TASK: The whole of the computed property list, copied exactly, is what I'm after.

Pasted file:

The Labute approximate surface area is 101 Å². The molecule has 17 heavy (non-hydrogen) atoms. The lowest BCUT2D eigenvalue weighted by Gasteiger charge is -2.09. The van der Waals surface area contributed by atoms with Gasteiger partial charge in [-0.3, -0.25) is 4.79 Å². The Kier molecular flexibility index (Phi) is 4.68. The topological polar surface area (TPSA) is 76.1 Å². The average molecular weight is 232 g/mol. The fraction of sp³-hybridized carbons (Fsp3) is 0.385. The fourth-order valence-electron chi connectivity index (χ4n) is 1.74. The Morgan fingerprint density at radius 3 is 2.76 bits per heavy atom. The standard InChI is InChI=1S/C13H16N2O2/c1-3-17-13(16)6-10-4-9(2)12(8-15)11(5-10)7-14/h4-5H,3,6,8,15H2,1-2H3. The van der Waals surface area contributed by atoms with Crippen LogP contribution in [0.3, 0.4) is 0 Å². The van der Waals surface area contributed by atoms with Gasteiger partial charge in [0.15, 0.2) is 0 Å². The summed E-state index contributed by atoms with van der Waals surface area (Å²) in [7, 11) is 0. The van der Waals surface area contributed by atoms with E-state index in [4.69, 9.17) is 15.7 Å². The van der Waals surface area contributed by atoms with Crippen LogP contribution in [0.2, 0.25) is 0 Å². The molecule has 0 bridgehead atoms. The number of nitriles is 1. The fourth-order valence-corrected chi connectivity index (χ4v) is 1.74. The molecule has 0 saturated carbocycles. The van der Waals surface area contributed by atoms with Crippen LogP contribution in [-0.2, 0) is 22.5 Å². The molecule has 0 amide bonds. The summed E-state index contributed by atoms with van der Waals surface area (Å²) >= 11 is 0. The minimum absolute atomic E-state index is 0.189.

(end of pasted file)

The Labute approximate surface area is 101 Å². The molecule has 17 heavy (non-hydrogen) atoms. The lowest BCUT2D eigenvalue weighted by Gasteiger charge is -2.09. The van der Waals surface area contributed by atoms with Gasteiger partial charge in [-0.3, -0.25) is 4.79 Å². The Kier molecular flexibility index (Phi) is 4.68. The topological polar surface area (TPSA) is 76.1 Å². The average molecular weight is 232 g/mol. The fraction of sp³-hybridized carbons (Fsp3) is 0.385. The fourth-order valence-electron chi connectivity index (χ4n) is 1.74. The Morgan fingerprint density at radius 3 is 2.76 bits per heavy atom. The standard InChI is InChI=1S/C13H16N2O2/c1-3-17-13(16)6-10-4-9(2)12(8-15)11(5-10)7-14/h4-5H,3,6,8,15H2,1-2H3. The van der Waals surface area contributed by atoms with Crippen LogP contribution in [0.3, 0.4) is 0 Å². The van der Waals surface area contributed by atoms with Gasteiger partial charge in [0.15, 0.2) is 0 Å². The summed E-state index contributed by atoms with van der Waals surface area (Å²) in [7, 11) is 0. The van der Waals surface area contributed by atoms with E-state index in [4.69, 9.17) is 15.7 Å². The van der Waals surface area contributed by atoms with Crippen LogP contribution in [0.2, 0.25) is 0 Å². The molecule has 0 bridgehead atoms. The number of nitriles is 1. The fourth-order valence-corrected chi connectivity index (χ4v) is 1.74. The molecule has 0 saturated carbocycles. The van der Waals surface area contributed by atoms with Crippen LogP contribution in [-0.2, 0) is 22.5 Å². The molecule has 0 amide bonds. The summed E-state index contributed by atoms with van der Waals surface area (Å²) >= 11 is 0. The minimum absolute atomic E-state index is 0.189.